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Kyrgyz President Sets Conditions For Resignation


Ousted Kyrgyz President Kurmanbek Bakiev speaks to reporters in Teyit on April 13.
BISHKEK/JALAL-ABAD, Kyrgyzstan -- Kyrgyzstan's embattled president, Kurmanbek Bakiev, has said in the face of a threat of attack that he is willing to resign if his security is guaranteed.

The head of the interim government, Roza Otunbaeva, told the Associated Press in an interview her team was offering security guarantees to Bakiev and his family if he stepped down and left the country.

The news comes amid fears that possible fighting between Bakiev's staunchest forces and those loyal to the country's self-proclaimed government could take a heavy toll.

Speaking at a press conference in his home village of Teyit in the southern Jalal-Abad region, Bakiev said, "I will go into retirement if security is guaranteed for me and my relatives." Bakiev's other conditions for resignation included stopping "people from running around the street with guns," and starting preparation of a "snap presidential election to be held within two or three months."

Bakiev also invited Otunbaeva to visit him for talks. He added that Otunbaeva would fail if she tried to use force to detain him.

Earlier today, the government of Bakiev opponents had given him until the end of the day to surrender or face an attack in Jalal-Abad, where he fled after public protests were met with roundups of opposition figures and gunfire by security troops in a number of cities on April 7.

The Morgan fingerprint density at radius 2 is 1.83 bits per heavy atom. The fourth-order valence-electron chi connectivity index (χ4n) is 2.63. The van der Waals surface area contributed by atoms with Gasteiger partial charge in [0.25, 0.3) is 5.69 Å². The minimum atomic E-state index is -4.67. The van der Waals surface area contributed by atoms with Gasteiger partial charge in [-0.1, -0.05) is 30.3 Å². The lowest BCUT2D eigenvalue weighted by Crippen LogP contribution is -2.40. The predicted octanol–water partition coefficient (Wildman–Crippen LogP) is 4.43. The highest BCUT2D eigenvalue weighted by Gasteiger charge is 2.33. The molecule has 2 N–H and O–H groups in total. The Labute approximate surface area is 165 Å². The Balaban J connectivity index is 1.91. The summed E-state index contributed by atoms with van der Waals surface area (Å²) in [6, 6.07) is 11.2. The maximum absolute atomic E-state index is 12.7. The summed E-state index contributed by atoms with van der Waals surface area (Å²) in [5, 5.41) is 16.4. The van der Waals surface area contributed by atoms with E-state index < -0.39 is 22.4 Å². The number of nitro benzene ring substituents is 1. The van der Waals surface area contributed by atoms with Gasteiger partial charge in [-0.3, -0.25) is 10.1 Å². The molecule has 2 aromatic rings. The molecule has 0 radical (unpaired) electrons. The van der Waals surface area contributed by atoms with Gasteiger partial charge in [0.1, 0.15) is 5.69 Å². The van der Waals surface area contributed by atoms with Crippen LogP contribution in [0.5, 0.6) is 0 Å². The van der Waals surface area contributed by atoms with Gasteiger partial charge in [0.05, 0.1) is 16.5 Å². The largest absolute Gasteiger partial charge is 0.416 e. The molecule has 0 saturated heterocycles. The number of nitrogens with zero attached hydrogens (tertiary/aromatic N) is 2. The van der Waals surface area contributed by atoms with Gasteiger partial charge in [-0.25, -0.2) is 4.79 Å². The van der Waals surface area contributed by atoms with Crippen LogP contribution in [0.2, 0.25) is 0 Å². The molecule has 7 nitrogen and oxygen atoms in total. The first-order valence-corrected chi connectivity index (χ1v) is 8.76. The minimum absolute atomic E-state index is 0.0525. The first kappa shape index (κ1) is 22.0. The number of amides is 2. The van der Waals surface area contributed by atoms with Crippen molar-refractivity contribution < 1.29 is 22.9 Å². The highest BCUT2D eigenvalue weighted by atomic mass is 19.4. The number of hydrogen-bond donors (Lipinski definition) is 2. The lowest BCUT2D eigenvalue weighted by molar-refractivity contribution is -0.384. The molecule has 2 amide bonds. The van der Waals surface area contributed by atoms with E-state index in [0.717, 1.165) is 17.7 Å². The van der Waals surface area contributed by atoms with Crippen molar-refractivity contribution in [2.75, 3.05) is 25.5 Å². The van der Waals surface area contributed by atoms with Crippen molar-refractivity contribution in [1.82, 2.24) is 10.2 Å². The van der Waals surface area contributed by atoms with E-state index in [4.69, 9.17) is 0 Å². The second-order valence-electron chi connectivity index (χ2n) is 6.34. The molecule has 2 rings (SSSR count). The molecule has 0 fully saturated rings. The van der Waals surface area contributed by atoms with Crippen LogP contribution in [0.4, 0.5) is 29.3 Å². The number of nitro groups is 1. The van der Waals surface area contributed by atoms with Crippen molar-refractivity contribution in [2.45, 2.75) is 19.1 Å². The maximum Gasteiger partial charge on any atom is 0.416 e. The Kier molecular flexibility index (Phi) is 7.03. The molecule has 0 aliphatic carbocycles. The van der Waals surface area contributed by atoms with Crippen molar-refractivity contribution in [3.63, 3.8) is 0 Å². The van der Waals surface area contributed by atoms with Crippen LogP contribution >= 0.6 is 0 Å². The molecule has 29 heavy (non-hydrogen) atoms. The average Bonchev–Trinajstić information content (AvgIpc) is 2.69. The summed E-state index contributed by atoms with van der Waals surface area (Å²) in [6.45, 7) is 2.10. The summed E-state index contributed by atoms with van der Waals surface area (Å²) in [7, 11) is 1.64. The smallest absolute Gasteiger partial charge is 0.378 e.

At least 82 died and more than 1,000 were reportedly injured in the capital and other cities during last week's violence.

Bakiev quickly fled the capital and sought refuge in southern Kyrgyzstan, opening the door for political rivals who have long complained of corruption and other abuses since Bakiev assumed the presidency in 2005.

Immunity 'Stripped'

The deputy head of the interim government, Azimbek Beknazarov, earlier today said a decree was issued stripping Bakiev of his immunity from prosecution. Beknazarov said that if Bakiev fails to surrender today, he will be arrested.

"A criminal case has been opened against the former president," Beknazarov said. "If he does not show up today after the rally, the special services will take measures to detain him, because last night we stripped him of presidential immunity and now our law-enforcement bodies can detain him."